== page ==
Wednesday, June 27, 2007
Despite having plenty of more productive things to do with my time, I’ve been hooked on this game Desktop Tower Defense for almost two months, now. And while I don’t consider myself to be in the upper-echelon of players — I’m not ready to go Pro — I have become quite good. Maybe 95th+ percentile. Good enough to teach. So here’s some teaching, a few Desktop Tower Defense pointers that might help you — lowly DTD-plebe that you are — improve your game a bit.
So, there you go.
Novel Concepts, the blog by the guy responsible for Desktop Tower Defense (and another guy), is an interesting read, as well. Their Flash piracy post is an interesting perspective on the “meme piracy” which is rampant online. (Any popular meme image or video — anything small and probably created by someone indie enough not be able to control it with lawyers — will eventually wind up on meme-dump sites like ebaumsworld — which I won’t link to because, frankly, I think many sites like this are essentially scummy and spammy and shitty. (Something Awful agrees.) Ebaumsworld is a particularly egregious case. But these sites appear to be actually quite difficult to get rid of because, of course, few people have the resources to go after them over some image or video or small Flash game that goes viral and gets popular.
But there’s another interesting point in all of this. Desktop Tower Defense is great — horribly, horribly addictive. But it is definitely not horribly, horribly original. It builds upon the fine tradition of tower defense games that started with a Warcraft III mod (I’m told — I’ve never played WCIII). It’s almost indefinable why this version so compelling. I’ve played a few others and felt just “blah” and not interested. Partly, I think, it’s the fact that it is a phenomenon — I can talk about this game with people is a way I could never really talk about some little Flash game I’d come upon in the past. (I mean, talking about it kind of feels like comparing masturbation tips, but still — at least we’re all masturbating.) Even console games rarely have this appeal because it’s rare for me to play a game at the same time as someone else — when I talk about the new Wii Zelda, I’m either talking to people who’ve finished it or who haven’t started.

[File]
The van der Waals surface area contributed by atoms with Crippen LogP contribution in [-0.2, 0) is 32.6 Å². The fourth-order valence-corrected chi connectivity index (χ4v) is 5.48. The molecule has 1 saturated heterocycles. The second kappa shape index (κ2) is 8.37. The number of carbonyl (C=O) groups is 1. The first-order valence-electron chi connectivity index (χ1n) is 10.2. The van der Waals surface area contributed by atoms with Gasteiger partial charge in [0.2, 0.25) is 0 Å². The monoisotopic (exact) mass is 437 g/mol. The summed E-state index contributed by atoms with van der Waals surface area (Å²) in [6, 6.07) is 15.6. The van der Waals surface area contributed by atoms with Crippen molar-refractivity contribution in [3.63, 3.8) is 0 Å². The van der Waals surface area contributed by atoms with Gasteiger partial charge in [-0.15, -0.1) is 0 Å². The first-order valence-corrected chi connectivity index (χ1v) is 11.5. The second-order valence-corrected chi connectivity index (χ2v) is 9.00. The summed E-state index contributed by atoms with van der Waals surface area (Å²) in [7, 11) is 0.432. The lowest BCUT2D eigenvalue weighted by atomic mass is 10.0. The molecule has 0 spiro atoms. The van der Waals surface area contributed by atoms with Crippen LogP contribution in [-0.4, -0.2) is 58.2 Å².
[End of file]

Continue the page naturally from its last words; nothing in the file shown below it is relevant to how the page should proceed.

Kongregate, the new social gaming site that now has their ads all over Desktop Tower Defense (which I’m actually okay with) appears to want to capitalize on the above feelings — community around small, quickie games. Will it work? They have almost 1,000 games available right now, including Desktop Tower Defense. I’d ballpark about one out of every 1000 Flash games are compelling enough to play more than once. Game design can be hard, let’s be honest, and small Flash games necessarily follow that difficult-to-predict “pop song” model — so many bands are capable of tossing together a quick, catchy, fun track that the market gets glutted and the winners, the band that gets the hit, can be difficult to anticipate (unless there’s a giant marketing push of some sort). (I also don’t buy the “revenue sharing” business model, but that’s another post.) So Kongregate will have to get much larger soon to become viable as a business, I think — or else learn to capitalize extremely well on hits like Desktop Tower Defense. I’ve never seen a Flash game go viral quite as hard as Desktop Tower Defense has, though, so… We’ll see what happens.
I'm Josh Knowles, a technology developer/consultant on a variety of mobile, social media, and gaming projects. I founded and lead Frescher-Southern, Ltd. I grew up in Austin, Texas and currently live in New York City.
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